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New Findings Reported from University of Tehran Describe Advances in Stem Cells (Enhanced chondrogenesis of human nasal septum derived progenitors on...

August 4, 2014



New Findings Reported from University of Tehran Describe Advances in Stem Cells (Enhanced chondrogenesis of human nasal septum derived progenitors on nanofibrous scaffolds)

By a News Reporter-Staff News Editor at Stem Cell Week -- Data detailed on Stem Cell Research have been presented. According to news reporting originating in Tehran, Iran, by NewsRx journalists, research stated, "Topographical cues can be exploited to regulate stem cell attachment, proliferation, differentiation and function in vitro and in vivo. In this study, we aimed to investigate the influence of different nanofibrous topographies on the chondrogenic differentiation potential of nasal septum derived progenitors (NSP) in vitro."

The news reporters obtained a quote from the research from the University of Tehran, "Aligned and randomly oriented Ploy (L-lactide) (PLLA)/Polycaprolactone (PCL) hybrid scaffolds were fabricated via electrospinning. First, scaffolds were fully characterized, and then NSP were seeded on them to study their capacity to support stem cell attachment, proliferation and chondrogenic differentiation. Compared to randomly oriented nanofibers, aligned scaffolds showed a high degree of nanofiber alignment with much better tensile strength properties. Both scaffolds supported NSP adhesion, proliferation and chondrogenic differentiation. Despite the higher rate of cell proliferation on random scaffolds, a better chondrogenic differentiation was observed on aligned nanofibers as deduced from higher expression of chondrogenic markers such as collagen type II and aggrecan on aligned scaffolds."

According to the news reporters, the research concluded: "These findings demonstrate that electrospun constructs maintain NSP proliferation and differentiation, and that the aligned nanofibrous scaffolds can significantly enhance chondrogenic differentiation of nasal septum derived progenitors."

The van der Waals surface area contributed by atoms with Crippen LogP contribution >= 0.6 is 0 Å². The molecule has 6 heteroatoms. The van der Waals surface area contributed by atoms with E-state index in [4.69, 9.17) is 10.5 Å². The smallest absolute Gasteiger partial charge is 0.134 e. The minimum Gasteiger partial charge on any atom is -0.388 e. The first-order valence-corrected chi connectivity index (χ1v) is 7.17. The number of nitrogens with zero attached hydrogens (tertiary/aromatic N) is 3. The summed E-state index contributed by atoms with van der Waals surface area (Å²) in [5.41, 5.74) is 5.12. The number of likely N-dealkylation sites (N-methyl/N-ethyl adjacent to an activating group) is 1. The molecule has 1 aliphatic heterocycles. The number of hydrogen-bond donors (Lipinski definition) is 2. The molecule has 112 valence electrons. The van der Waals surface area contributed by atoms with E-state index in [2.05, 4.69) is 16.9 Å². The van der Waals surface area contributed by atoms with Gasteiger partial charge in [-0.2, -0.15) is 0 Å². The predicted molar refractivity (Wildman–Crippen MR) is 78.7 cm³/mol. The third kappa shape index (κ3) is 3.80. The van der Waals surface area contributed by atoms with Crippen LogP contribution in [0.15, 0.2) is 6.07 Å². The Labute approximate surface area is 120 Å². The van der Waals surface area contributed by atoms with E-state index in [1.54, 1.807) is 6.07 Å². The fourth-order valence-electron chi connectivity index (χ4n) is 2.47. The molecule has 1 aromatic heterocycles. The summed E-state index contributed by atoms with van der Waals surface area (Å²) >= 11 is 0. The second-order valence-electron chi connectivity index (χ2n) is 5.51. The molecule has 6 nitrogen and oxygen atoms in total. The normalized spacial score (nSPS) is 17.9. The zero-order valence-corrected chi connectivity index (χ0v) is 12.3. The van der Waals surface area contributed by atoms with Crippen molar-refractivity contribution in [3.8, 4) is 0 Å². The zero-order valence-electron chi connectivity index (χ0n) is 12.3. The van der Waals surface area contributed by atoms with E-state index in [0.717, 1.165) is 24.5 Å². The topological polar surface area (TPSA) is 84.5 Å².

For more information on this research see: Enhanced chondrogenesis of human nasal septum derived progenitors on nanofibrous scaffolds. Materials Science & Engineering C-Materials for Biological Applications, 2014;40():445-454. Materials Science & Engineering C-Materials for Biological Applications can be contacted at: Elsevier Science Bv, PO Box 211, 1000 Ae Amsterdam, Netherlands (see also Stem Cell Research).

Our news correspondents report that additional information may be obtained by contacting A. Shafiee, Univ Tehran Med Sci, Imam Hosp, Brain & Spinal Injury Res Center, Tehran, Iran. Additional authors for this research include E. Seyedjafari, E.S. Taherzadeh, P. Dinarvand, M. Soleimani and J. Ai.

Keywords for this news article include: Iran, Asia, Tissue Engineering, Biomedical Engineering, Biomedicine, Tehran, Nanofiber, Nanofibrous, Bioengineering, Nanotechnology, Stem Cell Research, Emerging Technologies

Our reports deliver fact-based news of research and discoveries from around the world. Copyright 2014, NewsRx LLC


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Source: Stem Cell Week


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